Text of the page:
Lieut. M. W. Henry, C.S. Army, displayed the greatest courage and daring during the engagement. Every non-commissioned officer and private acted so gallantly I cannot particularize.
Early on the morning of the 29th the enemy showed himself on our left and seemed to be roving toward Sudley Mill. General Stuart placed my battery in position and opened fire upon them. After remaining here for nearly an hour he ordered two other batteries to this position and sent me to the right of our line. When I arrived near the point designated I found General Jackson, who told me that General Stuart had gone to another part of the field, and had asked him to dispose of my battery. He then gave me discretionary orders to act as the occasion might require. Shortly after a courier reported that the enemy were falling back, and that General A.P. Hill wanted the artillery to press forward. I moved toward Groveton, and saw two batteries coming into position to play on the enemy's artillery near the town. I passed these batteries about 200 yards, and took position on the point of a ridge and opened upon their artillery. The position was held for nearly two hours,when the ammunition from all my guns except one was expended. The three batteries that were supporting me retired aoout the same time, and I was left alone, with one gun, exposed to the fire of a long line of batteries with a direct and flank fire. I dispatched Sergeant Hoxton to General A. P. Hill to inform him of my condition and ask him to send re-enforcements. After we had continued this unequal contest for fifteen or twenty minutes Sergeant Hoxton returned and reported that he could not find General Hill. I then determined to retire, not, however, until the trail of my only gun had been struck and shivered. The accuracy with which my guns were fired and the rapidity with which they were served during both days was very gratifying, and the execution they wrought was very great.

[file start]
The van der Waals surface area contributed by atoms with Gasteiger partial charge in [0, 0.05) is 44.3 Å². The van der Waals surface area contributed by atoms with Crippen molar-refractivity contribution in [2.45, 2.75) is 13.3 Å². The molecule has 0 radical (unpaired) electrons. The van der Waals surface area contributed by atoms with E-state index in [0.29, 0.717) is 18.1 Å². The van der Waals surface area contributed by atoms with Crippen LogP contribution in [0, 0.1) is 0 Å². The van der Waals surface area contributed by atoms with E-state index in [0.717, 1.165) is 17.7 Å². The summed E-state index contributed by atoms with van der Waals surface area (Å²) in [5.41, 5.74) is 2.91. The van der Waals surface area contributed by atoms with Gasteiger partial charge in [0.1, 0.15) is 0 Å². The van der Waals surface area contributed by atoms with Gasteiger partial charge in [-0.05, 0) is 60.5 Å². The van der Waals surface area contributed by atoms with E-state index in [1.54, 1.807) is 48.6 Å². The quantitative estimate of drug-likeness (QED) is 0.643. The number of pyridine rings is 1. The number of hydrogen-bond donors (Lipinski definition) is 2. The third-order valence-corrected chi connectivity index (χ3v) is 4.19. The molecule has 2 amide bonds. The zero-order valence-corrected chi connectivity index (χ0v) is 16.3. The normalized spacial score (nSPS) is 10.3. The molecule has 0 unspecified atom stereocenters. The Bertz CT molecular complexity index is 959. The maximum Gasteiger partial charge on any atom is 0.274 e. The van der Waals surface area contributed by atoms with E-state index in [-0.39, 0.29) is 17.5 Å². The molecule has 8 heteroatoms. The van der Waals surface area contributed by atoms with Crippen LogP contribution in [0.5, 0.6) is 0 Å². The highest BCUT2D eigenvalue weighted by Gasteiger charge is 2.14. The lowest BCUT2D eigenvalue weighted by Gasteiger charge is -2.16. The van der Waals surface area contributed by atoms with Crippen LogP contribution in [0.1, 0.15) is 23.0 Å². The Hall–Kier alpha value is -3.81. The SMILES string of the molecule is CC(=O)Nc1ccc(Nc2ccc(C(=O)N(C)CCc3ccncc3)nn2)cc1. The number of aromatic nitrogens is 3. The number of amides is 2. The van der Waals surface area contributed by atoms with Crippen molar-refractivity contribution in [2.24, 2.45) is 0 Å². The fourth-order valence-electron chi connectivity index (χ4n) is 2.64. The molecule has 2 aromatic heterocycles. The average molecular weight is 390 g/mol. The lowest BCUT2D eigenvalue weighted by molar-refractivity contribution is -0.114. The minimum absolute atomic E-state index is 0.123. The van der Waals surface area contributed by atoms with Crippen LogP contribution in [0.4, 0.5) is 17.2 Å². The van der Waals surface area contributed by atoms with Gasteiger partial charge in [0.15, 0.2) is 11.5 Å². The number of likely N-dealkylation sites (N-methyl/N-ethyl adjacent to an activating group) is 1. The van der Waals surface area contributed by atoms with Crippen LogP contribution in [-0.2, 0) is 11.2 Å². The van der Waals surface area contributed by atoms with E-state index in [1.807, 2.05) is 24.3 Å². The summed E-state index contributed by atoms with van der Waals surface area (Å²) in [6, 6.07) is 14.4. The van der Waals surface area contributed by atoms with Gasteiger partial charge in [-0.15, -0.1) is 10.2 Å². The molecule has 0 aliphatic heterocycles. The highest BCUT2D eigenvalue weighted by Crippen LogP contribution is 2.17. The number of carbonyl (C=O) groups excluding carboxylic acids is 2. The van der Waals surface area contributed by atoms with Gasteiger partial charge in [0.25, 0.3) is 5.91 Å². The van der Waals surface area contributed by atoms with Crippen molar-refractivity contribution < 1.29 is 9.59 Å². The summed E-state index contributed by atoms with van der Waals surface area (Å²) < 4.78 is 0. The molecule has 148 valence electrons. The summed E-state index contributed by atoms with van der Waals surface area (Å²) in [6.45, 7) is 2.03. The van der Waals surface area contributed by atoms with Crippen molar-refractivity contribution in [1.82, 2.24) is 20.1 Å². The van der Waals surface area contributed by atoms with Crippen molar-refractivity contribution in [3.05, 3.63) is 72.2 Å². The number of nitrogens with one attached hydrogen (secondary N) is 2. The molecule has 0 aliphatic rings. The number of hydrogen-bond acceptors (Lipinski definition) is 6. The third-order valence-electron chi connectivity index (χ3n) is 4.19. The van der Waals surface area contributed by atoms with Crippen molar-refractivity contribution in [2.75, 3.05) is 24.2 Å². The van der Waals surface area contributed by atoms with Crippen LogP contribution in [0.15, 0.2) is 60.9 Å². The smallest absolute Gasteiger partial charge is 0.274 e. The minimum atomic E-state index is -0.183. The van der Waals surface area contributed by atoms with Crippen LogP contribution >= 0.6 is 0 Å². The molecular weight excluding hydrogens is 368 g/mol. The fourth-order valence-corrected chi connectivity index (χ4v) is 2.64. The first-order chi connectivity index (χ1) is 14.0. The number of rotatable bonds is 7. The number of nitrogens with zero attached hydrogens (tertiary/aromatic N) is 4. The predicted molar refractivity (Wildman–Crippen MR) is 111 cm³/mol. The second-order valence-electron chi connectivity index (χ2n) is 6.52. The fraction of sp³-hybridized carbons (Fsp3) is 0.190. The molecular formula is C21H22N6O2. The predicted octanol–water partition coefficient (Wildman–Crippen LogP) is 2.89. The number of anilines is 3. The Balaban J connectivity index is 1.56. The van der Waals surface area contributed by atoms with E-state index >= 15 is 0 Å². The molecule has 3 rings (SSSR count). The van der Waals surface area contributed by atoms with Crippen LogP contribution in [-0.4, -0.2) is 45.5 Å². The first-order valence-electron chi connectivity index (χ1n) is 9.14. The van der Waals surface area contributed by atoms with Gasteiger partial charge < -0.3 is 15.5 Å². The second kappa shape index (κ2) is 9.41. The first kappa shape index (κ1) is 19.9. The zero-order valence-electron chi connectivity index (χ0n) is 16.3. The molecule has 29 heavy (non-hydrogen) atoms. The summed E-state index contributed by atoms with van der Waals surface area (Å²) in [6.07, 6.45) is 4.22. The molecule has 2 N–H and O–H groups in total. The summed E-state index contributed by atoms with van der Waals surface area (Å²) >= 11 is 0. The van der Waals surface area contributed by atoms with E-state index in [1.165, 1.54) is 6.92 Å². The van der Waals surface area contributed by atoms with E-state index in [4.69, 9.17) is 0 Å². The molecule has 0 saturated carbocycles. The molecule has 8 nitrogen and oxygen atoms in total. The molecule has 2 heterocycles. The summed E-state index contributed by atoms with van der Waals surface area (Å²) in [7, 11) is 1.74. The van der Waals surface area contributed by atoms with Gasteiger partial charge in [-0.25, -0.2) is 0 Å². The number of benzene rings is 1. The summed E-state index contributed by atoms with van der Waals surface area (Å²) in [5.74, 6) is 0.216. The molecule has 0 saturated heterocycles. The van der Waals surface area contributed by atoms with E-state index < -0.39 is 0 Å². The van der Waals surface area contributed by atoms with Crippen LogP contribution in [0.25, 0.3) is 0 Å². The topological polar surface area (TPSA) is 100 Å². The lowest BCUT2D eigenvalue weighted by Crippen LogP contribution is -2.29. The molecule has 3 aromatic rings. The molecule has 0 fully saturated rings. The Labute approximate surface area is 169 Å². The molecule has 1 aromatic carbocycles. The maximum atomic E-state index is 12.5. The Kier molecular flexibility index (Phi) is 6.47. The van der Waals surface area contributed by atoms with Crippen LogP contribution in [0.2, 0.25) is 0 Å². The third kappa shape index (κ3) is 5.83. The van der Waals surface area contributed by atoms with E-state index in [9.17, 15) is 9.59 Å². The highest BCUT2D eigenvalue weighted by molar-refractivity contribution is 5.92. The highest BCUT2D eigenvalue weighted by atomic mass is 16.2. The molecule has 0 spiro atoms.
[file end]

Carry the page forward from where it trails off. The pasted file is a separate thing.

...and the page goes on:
It gives me great pleasure to speak in terms of the highest praise of Lieuts. James Breathed am William McGregor. The example they set was worthily emulated by the non-coomissioned officers and men. Sergt. W.H.P. Turner behaved with conspicuous gallantry until he was killed; also, Sergt. R. T. Burwell during the entire engagement, and Sergt. W. S. Dabney acted admirably when left alone with his gun to fight at least twenty. He fired his gun with the same precision and accuracy as before. All the corporals and privates actd so well that it would seem invidious to particularize.
I moved my battery to the rear to procure ammunition, but could only get a very limited supply.
I held my battery in readiness on the field for action during the 30th, but it being the only battery of horse artillery, would be very much needed in case of a retreat or pursuit. General Jackson ordered me to reserve my ammunition for any emergency.
Major, Horse Artillery.
MAJ. HEROS VON BORCKE,